January 21st

(This one’s pretty personal, and fairly epic for this blog)

There are some moments in life when your entire being is distilled into one raw emotion.  Sometimes something happens that makes you so angry, it blocks out any other thought you can have.  Sometimes something happens that makes you so happy you can’t imagine any other feeling.  I don’t think this happens to everyone: you need an extreme situation to bring it out, and the more you mature the more you’re able to control your emotions.  But for some of us, the former happens before the latter can kick in.

I can pinpoint for you the loneliest moment in my life.  I’ve never experienced anything like it, and I hope beyond hope that nothing happens to make me experience it again.  I can picture in my head precisely what was going on around me.  I was sitting in a terminal in Ben Gurion Airport in the early morning of January 22nd, waiting for my flight, when my phone rang.  It was the housing director from my university, reminding me of the apartment inspection she was coming in for.

I told her I wasn’t there, that I was at the airport.  Angry, she asked why I was at the airport.  I told her that my friend had just died.  She changed her tone and cancelled the inspection.  I hung up the phone, put my headphones back in my ears, heard the voice of Alexa Joel, and cried.

Four months in a country you just moved to by yourself, two weeks away from the first set of final exams you’ve ever taken, staring ahead at the terminal gate that holds for you a twenty-hour flight compressed in an aluminum tube with 200 strangers, and finally acknowledging after a good eight hours of panic that the guy you’ve referred to as “my best friend” since you were five won’t ever be coming to visit you in Israel… it isn’t a nice feeling.  And that terminal gate represented a week of chaos wherein I was supposed to come to terms with the loss.

I think that’s the last time I’m going to tell that part of the story in that way.  It’s the part that’s most solidly recollected in my head, but it’s not the most important.  It’s a very self-centered part of the story, and while it’s my story, it really shouldn’t be about me.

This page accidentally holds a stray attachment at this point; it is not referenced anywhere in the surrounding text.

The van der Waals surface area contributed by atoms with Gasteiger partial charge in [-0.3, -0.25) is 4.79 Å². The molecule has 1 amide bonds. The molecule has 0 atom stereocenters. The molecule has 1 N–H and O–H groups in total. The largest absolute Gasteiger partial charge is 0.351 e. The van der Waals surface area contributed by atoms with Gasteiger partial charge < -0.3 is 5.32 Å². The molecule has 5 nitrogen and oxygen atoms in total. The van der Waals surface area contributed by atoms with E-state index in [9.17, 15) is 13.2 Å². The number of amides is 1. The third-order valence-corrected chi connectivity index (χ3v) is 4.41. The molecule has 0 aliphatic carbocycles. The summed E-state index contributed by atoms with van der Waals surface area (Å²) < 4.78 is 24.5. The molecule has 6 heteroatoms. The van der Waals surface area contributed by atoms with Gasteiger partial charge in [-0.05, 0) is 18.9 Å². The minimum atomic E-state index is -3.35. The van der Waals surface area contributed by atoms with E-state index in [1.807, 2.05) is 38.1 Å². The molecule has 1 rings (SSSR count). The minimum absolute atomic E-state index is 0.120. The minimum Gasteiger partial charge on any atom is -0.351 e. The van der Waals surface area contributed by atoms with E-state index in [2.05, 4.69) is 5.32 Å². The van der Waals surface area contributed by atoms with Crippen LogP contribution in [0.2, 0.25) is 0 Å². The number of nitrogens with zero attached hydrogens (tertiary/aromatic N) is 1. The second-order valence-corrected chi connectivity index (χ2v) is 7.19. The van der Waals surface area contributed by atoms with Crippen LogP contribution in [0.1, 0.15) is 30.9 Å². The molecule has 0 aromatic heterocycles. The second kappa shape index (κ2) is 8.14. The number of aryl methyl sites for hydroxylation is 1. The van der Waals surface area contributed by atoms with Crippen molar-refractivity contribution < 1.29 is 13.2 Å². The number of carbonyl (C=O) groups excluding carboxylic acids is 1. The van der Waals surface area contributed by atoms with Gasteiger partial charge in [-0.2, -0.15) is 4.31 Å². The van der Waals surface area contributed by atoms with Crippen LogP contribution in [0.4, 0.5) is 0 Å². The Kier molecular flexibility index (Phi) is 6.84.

I met Steven on the first day of kindergarten.  We were both young-ish with Summer birthdays, and we were both short for our age regardless.  I don’t remember why we clicked so well so quickly, but we did, to the extent where other kids thought we were brothers for a while.

We were in the same class in first grade, too.  Then, considering the both of us had two working parents, there was after-care.  We went to the same Summer camp a few times.  Even when he ended up transferring to a different school for fifth grade, we still kept in contact.  Steven was less a friend and more an integral part of my life.  He was just someone who was there, and would always be there.  We subtly affected one another’s thinking, even if we didn’t realize it.

One of the last lessons he taught me was to be more open-minded.  That some things aren’t worth fighting about.  The two of us had spent most of middle school and all of high school developing diverging political ideologies, and heated discussions weren’t uncommon.  We’d gotten into a particularly bad argument while we were supposed to be on a post-graduation trip together with a third friend of ours, and then he went off to college while I stayed home and the argument was never settled.  We were still on rocky ground when Spring Break came by, even though we’d stayed in contact and had planned on getting together.

And then, instead of Spring Break, he was diagnosed with cancer and whatever we were arguing about wasn’t really important any more.  It wasn’t really a eureka moment or anything like that, but from that point I made sure to avoid situations where a friendship could be strained by something as petty as a difference of opinion.

Despite the strong right-left divide in our thought, one of the biggest topics upon which we agreed was the State of Israel.  So even though the IDC came to my attention right as he was starting treatments, Steven was always in favor of my coming here to study.

Which leads into the next bit: how I chose to spend today.  Which was with friends.  It’s how I chose to spend this day last year, too.  I used to hole myself up on this day, focus on myself and things that reminded me of Steven.  But it’s been six years.  It took me a while to come to terms with everything, but by now I’ve done that and that’s a good thing.